Hey, new trends are all fun and games — until someone gets hurt. In the case of the so-called "Knockout Game," hurting somebody is precisely the point: the trend, growing in popularity for teens in several cities across America, sees a "player" target and punch an unsuspecting bystander. The goal of the game is to knock the person unconscious with a single punch, and the video is often uploaded to the Web to prove to other knockout participants that you carried out the assault. Suspected "knockout" attacks have been reported in New York, New Jersey, Missouri, and Washington, D.C.
In Brooklyn, N.Y., a 78-year-old woman appeared to be the game's latest victim Wednesday. Even worse, it's hard to tell when the "knockout" assault ends and hate crimes begin: Brooklyn's Jewish community has been subject to a spat of recent "knockout" assaults. In the case of the elderly Brooklyn woman, her daughter told CBS News: "She had her purse, she had bags from department stores... There was not even an attempt to take anything from her. It was just a wanton act to hurt another human being.”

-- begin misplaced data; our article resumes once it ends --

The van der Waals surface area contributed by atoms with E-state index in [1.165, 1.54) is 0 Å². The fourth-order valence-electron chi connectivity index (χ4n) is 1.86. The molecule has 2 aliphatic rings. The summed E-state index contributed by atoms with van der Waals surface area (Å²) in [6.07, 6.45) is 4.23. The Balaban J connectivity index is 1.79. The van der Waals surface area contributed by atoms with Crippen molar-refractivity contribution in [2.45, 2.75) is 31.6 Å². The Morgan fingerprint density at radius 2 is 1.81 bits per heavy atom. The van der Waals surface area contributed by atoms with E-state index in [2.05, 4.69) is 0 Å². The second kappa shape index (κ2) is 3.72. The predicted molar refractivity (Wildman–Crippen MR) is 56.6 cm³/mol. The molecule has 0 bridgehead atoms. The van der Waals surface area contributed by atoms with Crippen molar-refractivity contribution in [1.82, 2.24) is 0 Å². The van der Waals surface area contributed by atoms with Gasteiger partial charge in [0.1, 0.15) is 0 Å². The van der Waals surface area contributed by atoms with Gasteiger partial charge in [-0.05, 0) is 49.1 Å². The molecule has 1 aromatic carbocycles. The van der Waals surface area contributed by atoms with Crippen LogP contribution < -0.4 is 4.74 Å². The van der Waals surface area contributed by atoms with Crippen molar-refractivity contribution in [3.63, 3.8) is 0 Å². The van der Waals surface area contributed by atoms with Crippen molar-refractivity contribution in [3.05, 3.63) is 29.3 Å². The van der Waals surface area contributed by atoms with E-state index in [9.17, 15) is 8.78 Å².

Unfortunately, authorities say that it's difficult to track what incidents are part of the game, and which aren't. In some cases, the blows have been fatal: In September, 46-year-old Ralph Santiago of New Jersey died. During a "knockout," Santiago's head was reportedly slammed into an iron fence, and the attack was filmed on video. The tape was later used to arrest the 13 and 14-year-old perpetrators. In the video, one teen said of the trend: “They just want to see if you got enough strength to knock somebody out.”
“[They do it] for the fun of it,” another explained.